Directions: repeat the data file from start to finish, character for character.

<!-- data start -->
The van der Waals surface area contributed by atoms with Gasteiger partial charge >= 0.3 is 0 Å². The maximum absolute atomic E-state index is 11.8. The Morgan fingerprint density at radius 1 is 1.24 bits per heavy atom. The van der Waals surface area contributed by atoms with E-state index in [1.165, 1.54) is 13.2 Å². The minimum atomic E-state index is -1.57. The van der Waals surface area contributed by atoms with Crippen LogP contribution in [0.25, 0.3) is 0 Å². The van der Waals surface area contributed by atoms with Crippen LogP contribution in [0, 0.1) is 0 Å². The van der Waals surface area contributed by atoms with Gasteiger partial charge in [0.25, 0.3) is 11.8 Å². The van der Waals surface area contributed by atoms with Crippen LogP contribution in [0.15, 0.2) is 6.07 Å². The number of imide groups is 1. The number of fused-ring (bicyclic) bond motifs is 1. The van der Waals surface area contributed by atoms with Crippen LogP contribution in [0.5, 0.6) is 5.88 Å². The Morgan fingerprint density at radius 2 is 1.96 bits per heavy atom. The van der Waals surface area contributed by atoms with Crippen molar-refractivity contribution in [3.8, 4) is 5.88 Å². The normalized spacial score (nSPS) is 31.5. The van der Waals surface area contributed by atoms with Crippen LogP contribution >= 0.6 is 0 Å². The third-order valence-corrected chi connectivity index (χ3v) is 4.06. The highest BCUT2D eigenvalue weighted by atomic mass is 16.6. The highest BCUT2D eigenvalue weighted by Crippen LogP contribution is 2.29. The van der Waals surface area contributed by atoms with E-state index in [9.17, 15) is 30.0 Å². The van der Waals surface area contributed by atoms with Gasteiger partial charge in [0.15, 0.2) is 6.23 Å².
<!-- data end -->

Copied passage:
The van der Waals surface area contributed by atoms with Gasteiger partial charge >= 0.3 is 0 Å². The maximum absolute atomic E-state index is 11.8. The Morgan fingerprint density at radius 1 is 1.24 bits per heavy atom. The van der Waals surface area contributed by atoms with E-state index in [1.165, 1.54) is 13.2 Å². The minimum atomic E-state index is -1.57. The van der Waals surface area contributed by atoms with Crippen LogP contribution in [0.25, 0.3) is 0 Å². The van der Waals surface area contributed by atoms with Crippen LogP contribution in [0, 0.1) is 0 Å². The van der Waals surface area contributed by atoms with Gasteiger partial charge in [0.25, 0.3) is 11.8 Å². The van der Waals surface area contributed by atoms with Crippen LogP contribution in [0.15, 0.2) is 6.07 Å². The number of imide groups is 1. The number of fused-ring (bicyclic) bond motifs is 1. The van der Waals surface area contributed by atoms with Crippen LogP contribution in [0.5, 0.6) is 5.88 Å². The Morgan fingerprint density at radius 2 is 1.96 bits per heavy atom. The van der Waals surface area contributed by atoms with Crippen molar-refractivity contribution in [3.8, 4) is 5.88 Å². The normalized spacial score (nSPS) is 31.5. The van der Waals surface area contributed by atoms with Crippen LogP contribution >= 0.6 is 0 Å². The third-order valence-corrected chi connectivity index (χ3v) is 4.06. The highest BCUT2D eigenvalue weighted by atomic mass is 16.6. The highest BCUT2D eigenvalue weighted by Crippen LogP contribution is 2.29. The van der Waals surface area contributed by atoms with E-state index in [9.17, 15) is 30.0 Å². The van der Waals surface area contributed by atoms with Gasteiger partial charge in [0.15, 0.2) is 6.23 Å².